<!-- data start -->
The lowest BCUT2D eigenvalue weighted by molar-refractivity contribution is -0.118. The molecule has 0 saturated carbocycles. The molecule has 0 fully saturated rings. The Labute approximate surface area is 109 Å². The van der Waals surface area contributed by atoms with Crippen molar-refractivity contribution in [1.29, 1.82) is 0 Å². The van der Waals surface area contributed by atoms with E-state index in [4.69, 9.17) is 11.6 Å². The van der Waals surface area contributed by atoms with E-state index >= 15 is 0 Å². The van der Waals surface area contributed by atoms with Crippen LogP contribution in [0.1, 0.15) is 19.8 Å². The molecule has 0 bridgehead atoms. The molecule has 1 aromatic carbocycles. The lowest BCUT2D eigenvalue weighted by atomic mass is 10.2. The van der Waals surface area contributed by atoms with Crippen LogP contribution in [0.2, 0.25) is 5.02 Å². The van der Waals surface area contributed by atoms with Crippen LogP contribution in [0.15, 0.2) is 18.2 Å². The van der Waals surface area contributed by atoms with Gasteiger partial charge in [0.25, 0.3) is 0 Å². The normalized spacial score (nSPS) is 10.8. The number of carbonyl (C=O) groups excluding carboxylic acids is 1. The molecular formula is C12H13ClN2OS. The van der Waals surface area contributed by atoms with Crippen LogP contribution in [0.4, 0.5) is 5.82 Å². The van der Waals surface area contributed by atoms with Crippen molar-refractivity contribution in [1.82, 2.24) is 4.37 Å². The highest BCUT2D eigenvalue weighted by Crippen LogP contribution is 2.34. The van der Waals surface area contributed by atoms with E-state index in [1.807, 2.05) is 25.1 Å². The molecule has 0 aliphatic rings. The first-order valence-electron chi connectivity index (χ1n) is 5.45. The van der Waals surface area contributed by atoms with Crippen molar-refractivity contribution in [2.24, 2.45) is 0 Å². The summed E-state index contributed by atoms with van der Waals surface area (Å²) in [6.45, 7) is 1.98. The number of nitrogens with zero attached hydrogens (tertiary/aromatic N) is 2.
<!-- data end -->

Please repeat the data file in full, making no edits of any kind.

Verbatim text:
The lowest BCUT2D eigenvalue weighted by molar-refractivity contribution is -0.118. The molecule has 0 saturated carbocycles. The molecule has 0 fully saturated rings. The Labute approximate surface area is 109 Å². The van der Waals surface area contributed by atoms with Crippen molar-refractivity contribution in [1.29, 1.82) is 0 Å². The van der Waals surface area contributed by atoms with E-state index in [4.69, 9.17) is 11.6 Å². The van der Waals surface area contributed by atoms with E-state index >= 15 is 0 Å². The van der Waals surface area contributed by atoms with Crippen LogP contribution in [0.1, 0.15) is 19.8 Å². The molecule has 0 bridgehead atoms. The molecule has 1 aromatic carbocycles. The lowest BCUT2D eigenvalue weighted by atomic mass is 10.2. The van der Waals surface area contributed by atoms with Crippen LogP contribution in [0.2, 0.25) is 5.02 Å². The van der Waals surface area contributed by atoms with Crippen LogP contribution in [0.15, 0.2) is 18.2 Å². The van der Waals surface area contributed by atoms with Gasteiger partial charge in [0.25, 0.3) is 0 Å². The normalized spacial score (nSPS) is 10.8. The number of carbonyl (C=O) groups excluding carboxylic acids is 1. The molecular formula is C12H13ClN2OS. The van der Waals surface area contributed by atoms with Crippen LogP contribution in [0.4, 0.5) is 5.82 Å². The van der Waals surface area contributed by atoms with Crippen molar-refractivity contribution in [1.82, 2.24) is 4.37 Å². The highest BCUT2D eigenvalue weighted by Crippen LogP contribution is 2.34. The van der Waals surface area contributed by atoms with E-state index in [1.807, 2.05) is 25.1 Å². The molecule has 0 aliphatic rings. The first-order valence-electron chi connectivity index (χ1n) is 5.45. The van der Waals surface area contributed by atoms with Crippen molar-refractivity contribution in [2.24, 2.45) is 0 Å². The summed E-state index contributed by atoms with van der Waals surface area (Å²) in [6.45, 7) is 1.98. The number of nitrogens with zero attached hydrogens (tertiary/aromatic N) is 2.